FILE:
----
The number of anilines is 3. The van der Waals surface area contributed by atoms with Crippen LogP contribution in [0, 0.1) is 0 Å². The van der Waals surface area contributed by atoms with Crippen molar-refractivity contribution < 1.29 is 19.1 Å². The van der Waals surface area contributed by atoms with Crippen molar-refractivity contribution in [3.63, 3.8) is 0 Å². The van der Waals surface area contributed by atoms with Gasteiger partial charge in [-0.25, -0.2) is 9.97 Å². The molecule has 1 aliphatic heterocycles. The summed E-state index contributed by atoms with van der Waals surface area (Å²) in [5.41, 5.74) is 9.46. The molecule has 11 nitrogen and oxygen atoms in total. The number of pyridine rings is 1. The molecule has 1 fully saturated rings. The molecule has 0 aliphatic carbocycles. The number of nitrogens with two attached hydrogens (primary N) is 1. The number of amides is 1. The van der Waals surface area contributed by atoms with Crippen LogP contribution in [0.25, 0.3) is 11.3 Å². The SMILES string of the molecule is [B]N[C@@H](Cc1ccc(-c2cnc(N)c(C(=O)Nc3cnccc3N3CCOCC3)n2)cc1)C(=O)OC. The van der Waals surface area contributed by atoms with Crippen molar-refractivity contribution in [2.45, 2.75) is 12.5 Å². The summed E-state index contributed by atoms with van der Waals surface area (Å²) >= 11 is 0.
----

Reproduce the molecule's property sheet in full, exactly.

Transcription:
The number of anilines is 3. The van der Waals surface area contributed by atoms with Crippen LogP contribution in [0, 0.1) is 0 Å². The van der Waals surface area contributed by atoms with Crippen molar-refractivity contribution < 1.29 is 19.1 Å². The van der Waals surface area contributed by atoms with Crippen molar-refractivity contribution in [3.63, 3.8) is 0 Å². The van der Waals surface area contributed by atoms with Gasteiger partial charge in [-0.25, -0.2) is 9.97 Å². The molecule has 1 aliphatic heterocycles. The summed E-state index contributed by atoms with van der Waals surface area (Å²) in [5.41, 5.74) is 9.46. The molecule has 11 nitrogen and oxygen atoms in total. The number of pyridine rings is 1. The molecule has 1 fully saturated rings. The molecule has 0 aliphatic carbocycles. The number of nitrogens with two attached hydrogens (primary N) is 1. The number of amides is 1. The van der Waals surface area contributed by atoms with Crippen LogP contribution in [0.25, 0.3) is 11.3 Å². The SMILES string of the molecule is [B]N[C@@H](Cc1ccc(-c2cnc(N)c(C(=O)Nc3cnccc3N3CCOCC3)n2)cc1)C(=O)OC. The van der Waals surface area contributed by atoms with Crippen molar-refractivity contribution in [2.45, 2.75) is 12.5 Å². The summed E-state index contributed by atoms with van der Waals surface area (Å²) >= 11 is 0.